Two is gold backwardation, which has also been quiescent of late. Although it is worth noting that with these lower gold prices, temporary backwardation has returned. The December gold cobasis is over +0.2%).

I haven’t written much about a third indicator yet. What proportion of government bond issuance does the central bank have to buy? I theorized that when the central bank is buying all of the bonds issued by the government, that this is another sign of imminent collapse. I phrased it, as with the other indicators, as a value that is falling. Collapse happens when it hits zero, if not earlier. Here is what I wrote:

“the average amount of new Treasury bond issuance minus new central bank Treasury bonds falling towards zero (i.e. the central bank is buying a greater and greater proportion of Treasury bonds issued).”

Bloomberg recently published an article about the Bank of Japan’s announcement of a new bond-buying program. Bloomberg presents two facts. One, the Bank plans to buy ¥8 to ¥12 trillion per month. Two, the government is selling ¥10 trillion per month in new bonds. This is an astonishing development.

The Bank of Japan will buy 100 percent of the new government bond issuance.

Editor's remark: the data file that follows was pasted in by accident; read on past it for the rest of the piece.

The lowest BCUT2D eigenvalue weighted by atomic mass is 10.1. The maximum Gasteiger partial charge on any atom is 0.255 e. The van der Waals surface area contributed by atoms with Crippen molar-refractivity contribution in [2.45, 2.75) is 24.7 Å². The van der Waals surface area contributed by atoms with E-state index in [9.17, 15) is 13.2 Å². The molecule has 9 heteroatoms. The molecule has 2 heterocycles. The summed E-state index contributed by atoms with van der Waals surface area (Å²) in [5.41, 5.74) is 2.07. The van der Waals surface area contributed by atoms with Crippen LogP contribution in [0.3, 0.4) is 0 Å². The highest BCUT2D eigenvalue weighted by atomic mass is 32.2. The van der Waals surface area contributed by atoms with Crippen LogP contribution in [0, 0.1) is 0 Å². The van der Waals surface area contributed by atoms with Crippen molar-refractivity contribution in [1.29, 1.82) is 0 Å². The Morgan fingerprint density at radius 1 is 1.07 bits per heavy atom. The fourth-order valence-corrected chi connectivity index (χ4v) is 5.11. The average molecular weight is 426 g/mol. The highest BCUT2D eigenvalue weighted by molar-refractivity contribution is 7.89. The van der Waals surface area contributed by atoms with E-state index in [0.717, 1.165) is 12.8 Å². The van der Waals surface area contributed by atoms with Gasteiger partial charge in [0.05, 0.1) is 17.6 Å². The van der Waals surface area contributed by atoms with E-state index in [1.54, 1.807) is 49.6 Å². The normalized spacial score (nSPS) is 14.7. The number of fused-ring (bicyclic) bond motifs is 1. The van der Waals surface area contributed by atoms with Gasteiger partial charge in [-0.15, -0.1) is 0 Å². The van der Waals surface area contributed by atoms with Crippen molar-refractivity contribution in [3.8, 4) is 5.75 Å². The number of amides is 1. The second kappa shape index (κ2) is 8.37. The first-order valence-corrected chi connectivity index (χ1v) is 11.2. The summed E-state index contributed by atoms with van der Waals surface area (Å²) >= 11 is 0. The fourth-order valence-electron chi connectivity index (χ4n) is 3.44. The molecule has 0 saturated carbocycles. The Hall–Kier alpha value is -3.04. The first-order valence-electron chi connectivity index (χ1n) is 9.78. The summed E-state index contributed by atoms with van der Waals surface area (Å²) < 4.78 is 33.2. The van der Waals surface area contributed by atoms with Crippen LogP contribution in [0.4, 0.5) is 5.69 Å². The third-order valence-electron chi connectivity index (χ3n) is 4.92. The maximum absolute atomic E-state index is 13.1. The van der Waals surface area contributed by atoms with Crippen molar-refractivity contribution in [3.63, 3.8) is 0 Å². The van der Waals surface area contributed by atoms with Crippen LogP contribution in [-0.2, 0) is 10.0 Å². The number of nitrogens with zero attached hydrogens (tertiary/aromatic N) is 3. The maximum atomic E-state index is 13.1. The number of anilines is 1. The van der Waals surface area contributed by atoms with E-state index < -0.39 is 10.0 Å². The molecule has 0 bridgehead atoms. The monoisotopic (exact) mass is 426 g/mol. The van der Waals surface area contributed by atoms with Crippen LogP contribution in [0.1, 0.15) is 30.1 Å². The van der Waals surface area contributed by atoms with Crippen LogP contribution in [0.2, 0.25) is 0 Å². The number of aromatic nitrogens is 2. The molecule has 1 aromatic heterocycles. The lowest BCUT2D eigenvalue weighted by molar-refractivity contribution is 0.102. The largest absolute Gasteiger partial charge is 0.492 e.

Popular theory holds that a currency’s value falls as the quantity issued rises. In this view, the yen falls as the yen supply increases. While admittedly not scientific, here are graphs of the Japanese yen supply and the price of the yen in dollars from 1970 through present.

Japan m0 1970


The yen has been falling since 2012, but not because of its quantity. It has been falling because the market is questioning its quality. One way to do this is to borrow yen, trade the yen for another currency, and buy an asset in that currency. This carry trade is equivalent to shorting the yen. So long as the yen is falling, and the interest rate on the bond in the other currency is higher than the interest rate paid to borrow the yen, this is a good trade.

What happens as the yen falls faster? Contrary to populist economics, it’s not good for Japanese businesses. However, it is a free transfer of wealth to those engaged in the carry trade. They can repay the borrowed yen at a cheaper and cheaper cost. When the yen goes to zero (which may take a while to play out), their debt is wiped out.

That’s what a currency collapse is. It’s a total wipeout of debt denominated in that currency. Since the currency itself is just a slice of debt, the currency itself loses all value. While on the surface it may seem good for debtors, it’s a horrific catastrophe. No one who understands the human toll, the cost in terms of the lives wrecked (and lost) would look forward to this with anything but dread.

The objective of my writing is to try to prevent it from happening. We need a graceful transition to gold, not an abrupt collapse like 476AD. It may be too late for the hapless Japanese. I hope it’s not too late for the rest of the civilized world.